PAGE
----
Oh well.

Reply 98 of 100, by retro games 100

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swaaye wrote:

I've had luck with Promise Ultra66 on 486 PCI mobos. You can't run a CDROM on them though.

I've just tested a Promise Ultra 100 TX2 with a modern DVD-ROM reader device. I tried 3 tests -

1) Blue socket 80 wire ribbon cable goes in to Promise, black socket end cable in to HDD, modern DVD-ROM reader goes in the middle grey cable socket. Booting up - no problems at all. The Promise BIOS identified the DVD-ROM correctly, but when the DOS 6 booting stage reached my CD1.sys CD-ROM driver in the auto/config files, it couldn't find the drive. (DVD-ROM was jumpered to "slave".)

2) DVD-ROM now jumpered to "master". Connect up the DVD-ROM to IDE port 2 on the Promise using a 40-pin cable. (Perhaps this is a bad idea, but the printed manual doesn't specifically warn you not to do this.) Booting up - again, no problems at all. The Promise BIOS identified the DVD-ROM correctly, but I get the same "no drive found" problem as mentioned above.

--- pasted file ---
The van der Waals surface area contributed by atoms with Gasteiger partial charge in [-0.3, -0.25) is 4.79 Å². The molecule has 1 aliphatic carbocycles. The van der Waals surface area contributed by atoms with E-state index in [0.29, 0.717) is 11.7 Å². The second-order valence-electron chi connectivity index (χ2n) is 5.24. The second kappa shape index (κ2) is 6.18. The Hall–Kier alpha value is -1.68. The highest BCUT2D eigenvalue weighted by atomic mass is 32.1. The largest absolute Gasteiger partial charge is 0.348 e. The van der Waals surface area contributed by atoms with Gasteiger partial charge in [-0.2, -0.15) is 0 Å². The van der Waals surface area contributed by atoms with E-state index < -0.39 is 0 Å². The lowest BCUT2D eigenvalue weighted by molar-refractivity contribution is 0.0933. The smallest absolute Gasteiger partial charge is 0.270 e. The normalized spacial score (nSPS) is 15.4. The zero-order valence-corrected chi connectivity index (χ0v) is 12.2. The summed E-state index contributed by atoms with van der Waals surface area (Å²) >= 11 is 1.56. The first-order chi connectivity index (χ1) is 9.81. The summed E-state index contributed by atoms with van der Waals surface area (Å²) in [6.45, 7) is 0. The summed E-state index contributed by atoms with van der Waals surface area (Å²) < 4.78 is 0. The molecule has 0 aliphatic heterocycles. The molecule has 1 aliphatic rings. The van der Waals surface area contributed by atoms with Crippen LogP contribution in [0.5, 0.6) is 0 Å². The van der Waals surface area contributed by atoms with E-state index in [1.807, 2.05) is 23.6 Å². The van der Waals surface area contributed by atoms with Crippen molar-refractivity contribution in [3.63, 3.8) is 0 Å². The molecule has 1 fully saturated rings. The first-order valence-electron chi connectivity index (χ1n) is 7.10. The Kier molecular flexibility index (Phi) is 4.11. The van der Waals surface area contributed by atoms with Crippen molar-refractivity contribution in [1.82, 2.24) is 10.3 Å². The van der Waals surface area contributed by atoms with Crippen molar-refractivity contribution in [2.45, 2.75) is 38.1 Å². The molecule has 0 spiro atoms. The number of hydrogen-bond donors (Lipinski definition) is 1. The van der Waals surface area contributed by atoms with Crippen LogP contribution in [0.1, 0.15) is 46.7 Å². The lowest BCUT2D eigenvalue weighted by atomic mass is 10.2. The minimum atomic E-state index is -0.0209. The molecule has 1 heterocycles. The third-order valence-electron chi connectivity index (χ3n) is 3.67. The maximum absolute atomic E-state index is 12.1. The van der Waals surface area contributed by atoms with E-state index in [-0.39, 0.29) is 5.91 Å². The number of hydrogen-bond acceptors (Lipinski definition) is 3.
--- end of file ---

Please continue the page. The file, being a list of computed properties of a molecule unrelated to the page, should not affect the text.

3) I ditch the 486 mobo, and try a slot 1 mobo instead. I go back to the configuration outlined in test 1 above. Exactly the same problem. (I swapped out the CD1.sys file, for OAKCDROM.sys but it didn't help.)

The Promise controller retail box has got the word ATAPI mentioned in various places, so too has the printed manual, but the controller doesn't seem to want to cooperate. Oh well. The HDD booted up OK on the 486, so that was good. 😀 Vogons user bestemor has said that Siig controllers are better for ATAPI devices.